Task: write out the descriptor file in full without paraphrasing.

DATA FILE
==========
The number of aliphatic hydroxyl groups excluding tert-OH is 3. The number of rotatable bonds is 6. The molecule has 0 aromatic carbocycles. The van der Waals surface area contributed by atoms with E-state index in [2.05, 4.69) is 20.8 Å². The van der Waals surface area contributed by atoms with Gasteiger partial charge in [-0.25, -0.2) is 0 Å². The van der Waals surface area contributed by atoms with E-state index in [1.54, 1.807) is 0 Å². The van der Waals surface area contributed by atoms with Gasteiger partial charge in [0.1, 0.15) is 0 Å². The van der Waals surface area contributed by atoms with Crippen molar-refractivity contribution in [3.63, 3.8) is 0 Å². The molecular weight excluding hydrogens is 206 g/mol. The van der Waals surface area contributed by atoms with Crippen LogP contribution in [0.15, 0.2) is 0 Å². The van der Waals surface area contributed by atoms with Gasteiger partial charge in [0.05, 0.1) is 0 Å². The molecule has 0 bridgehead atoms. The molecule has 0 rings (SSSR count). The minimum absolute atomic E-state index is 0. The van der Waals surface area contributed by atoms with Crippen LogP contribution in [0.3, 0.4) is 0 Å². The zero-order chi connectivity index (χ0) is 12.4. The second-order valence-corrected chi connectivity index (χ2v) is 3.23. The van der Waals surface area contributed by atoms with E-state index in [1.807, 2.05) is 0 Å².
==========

The number of aliphatic hydroxyl groups excluding tert-OH is 3. The number of rotatable bonds is 6. The molecule has 0 aromatic carbocycles. The van der Waals surface area contributed by atoms with E-state index in [2.05, 4.69) is 20.8 Å². The van der Waals surface area contributed by atoms with Gasteiger partial charge in [-0.25, -0.2) is 0 Å². The van der Waals surface area contributed by atoms with E-state index in [1.54, 1.807) is 0 Å². The van der Waals surface area contributed by atoms with Gasteiger partial charge in [0.1, 0.15) is 0 Å². The van der Waals surface area contributed by atoms with Crippen molar-refractivity contribution in [3.63, 3.8) is 0 Å². The molecular weight excluding hydrogens is 206 g/mol. The van der Waals surface area contributed by atoms with Crippen LogP contribution in [0.15, 0.2) is 0 Å². The van der Waals surface area contributed by atoms with Gasteiger partial charge in [0.05, 0.1) is 0 Å². The molecule has 0 bridgehead atoms. The molecule has 0 rings (SSSR count). The minimum absolute atomic E-state index is 0. The van der Waals surface area contributed by atoms with Crippen LogP contribution in [0.3, 0.4) is 0 Å². The zero-order chi connectivity index (χ0) is 12.4. The second-order valence-corrected chi connectivity index (χ2v) is 3.23. The van der Waals surface area contributed by atoms with E-state index in [1.807, 2.05) is 0 Å².